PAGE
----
Title: The 8 Stories for Businesses and Professionals
Author: Michael Burns
Genre: Business Self Help
Publisher: White Falcon Publishing
First Publication: 2020
Book Summary: The 8 Stories for Businesses and Professionals by Michael Burns
The 8 Stories for Businesses and Professionals is a very accessible guide to storytelling in a business, NGO, or entrepreneur-driven context. Free of clichés and dime-store advice, the book seeks to dispel pop culture conclusions about what a story is and isn’t.
In addition, in clear and concise language, the book outlines The Base, The Maker, The Vision, The Product, The Springboard, The Morale Builder, The Capsule, and The Talk which make up the 8 story formats that anyone in any organization will ever need to rely on.
The book condenses insights from South Asia’s most popular creative writing workshop all into one volume that inspires and, most importantly, prompts the reader to find his or her own stories, transforming the way that ideas and brands are introduced, promoted, and marketed. It’s an invaluable resource for anyone interested in story structure, in or outside the world of business, no matter what their previous writing or presenting experience might be.
Book Review: The 8 Stories for Businesses and Professionals by Michael Burns
If you are familiar with the movie Inception then you know the line “What is the most resilient parasite? Bacteria? A virus? An intestinal worm? An idea. Resilient… highly contagious. Once an idea has taken hold of the brain it’s almost impossible to eradicate. An idea that is fully formed – fully understood – that sticks; right in there somewhere.”
People simply do not understand fact or analytical thought process and often forget numbers. This makes it hard for them to compare products or ideas and determine which one is better. Why one brand lose to another even if they offer better quality of products or services? Because they didn’t tell as good of a story.
What people do not forget are stories. Why? Because those stories create ideas. Ah yes, ideas! Those resilient little parasites. Often stories create other stories, and those who can tell a good story can often exert influence over others. Don’t believe me, then say to someone “Let me tell you a story” and see how they are immediately drawn in, and set themselves up to really listen to what you have to say.
In this day and age people have so much access to information, they no longer crave it but are overloaded by it. They want you to tell them a story so they don’t have to sift through all that information, and instead can easily remember your story. Think about how many people whose names you forget but remember their “story”. Most of have at one time or another tried to remember the guy from that beautiful city or the Girl who drives a luxurious car, and just could not remember their name.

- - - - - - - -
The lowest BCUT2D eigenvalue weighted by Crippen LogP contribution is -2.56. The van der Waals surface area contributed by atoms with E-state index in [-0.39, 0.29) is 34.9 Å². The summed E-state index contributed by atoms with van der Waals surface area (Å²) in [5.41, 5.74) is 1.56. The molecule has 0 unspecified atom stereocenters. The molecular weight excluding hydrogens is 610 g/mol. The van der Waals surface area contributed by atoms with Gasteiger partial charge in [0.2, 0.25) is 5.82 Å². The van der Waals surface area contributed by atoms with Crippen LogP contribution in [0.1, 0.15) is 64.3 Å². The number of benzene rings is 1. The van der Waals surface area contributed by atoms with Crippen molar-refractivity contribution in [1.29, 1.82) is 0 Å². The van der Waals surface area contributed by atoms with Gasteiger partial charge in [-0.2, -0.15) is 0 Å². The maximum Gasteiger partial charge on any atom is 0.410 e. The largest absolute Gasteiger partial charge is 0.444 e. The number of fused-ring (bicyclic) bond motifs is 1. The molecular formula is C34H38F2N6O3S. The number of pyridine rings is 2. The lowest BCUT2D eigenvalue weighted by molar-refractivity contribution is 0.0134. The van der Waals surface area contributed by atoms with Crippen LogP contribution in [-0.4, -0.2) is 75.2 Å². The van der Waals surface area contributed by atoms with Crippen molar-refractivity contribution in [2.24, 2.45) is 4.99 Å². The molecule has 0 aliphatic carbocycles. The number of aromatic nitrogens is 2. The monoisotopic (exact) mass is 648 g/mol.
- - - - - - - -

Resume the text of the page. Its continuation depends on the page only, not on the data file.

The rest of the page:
‘The 8 Stories for Businesses and Professionals’ by Michael Burns teaches business people how to present their company, their products, and themselves in a way that is memorable and applicable to a variety of audiences. Marketing professionals would certainly benefit, but executives and employees throughout the organization should know how expressing their company and products/services can positively affect customers. Presenting yourself to a potential employer or customer should use elements of setting the hook, painting a vision, and demonstrating value. The story can help the facts stick and bring the numbers to life.
Author Michael Burns presents a logical approach with exercises and examples to demonstrate the use of story in a wide variety of situations: communications within the company, marketing, sales, job application, networking, and more.
In The 8 Stories for Businesses and Professionals, Michael Burns takes us step-by-step throughout the art of storytelling and how it can be mastered. Not only does he explain the frameworks on how to develop a story but also gives examples on execution of each framework. He encourages us at each and every stage of the book to develop our story and reflect what we have learnt. After all, learning the art of storytelling is similar to learning how to ride a bike. We can’t learn riding bike by just watching video tutorials on YouTube or watching a friend give demonstrations. You have to get on that bike, you have to hit the ignition and you have to put your hands on the throttle!
Similarly, to master the art of storytelling, you have to pick up a pen and a paper, you have to put your life experiences in those frameworks and you have to start jotting it down! Michael Burns encourages us to do just that.
This book summarizes Michael’s learning, experience and wisdom in few pages. It’s a treasure out in the open, wanting to be claimed. Next time you are making a business presentation, a start-up pitch, or an introduction for a networking event…Never underestimate the power of storytelling.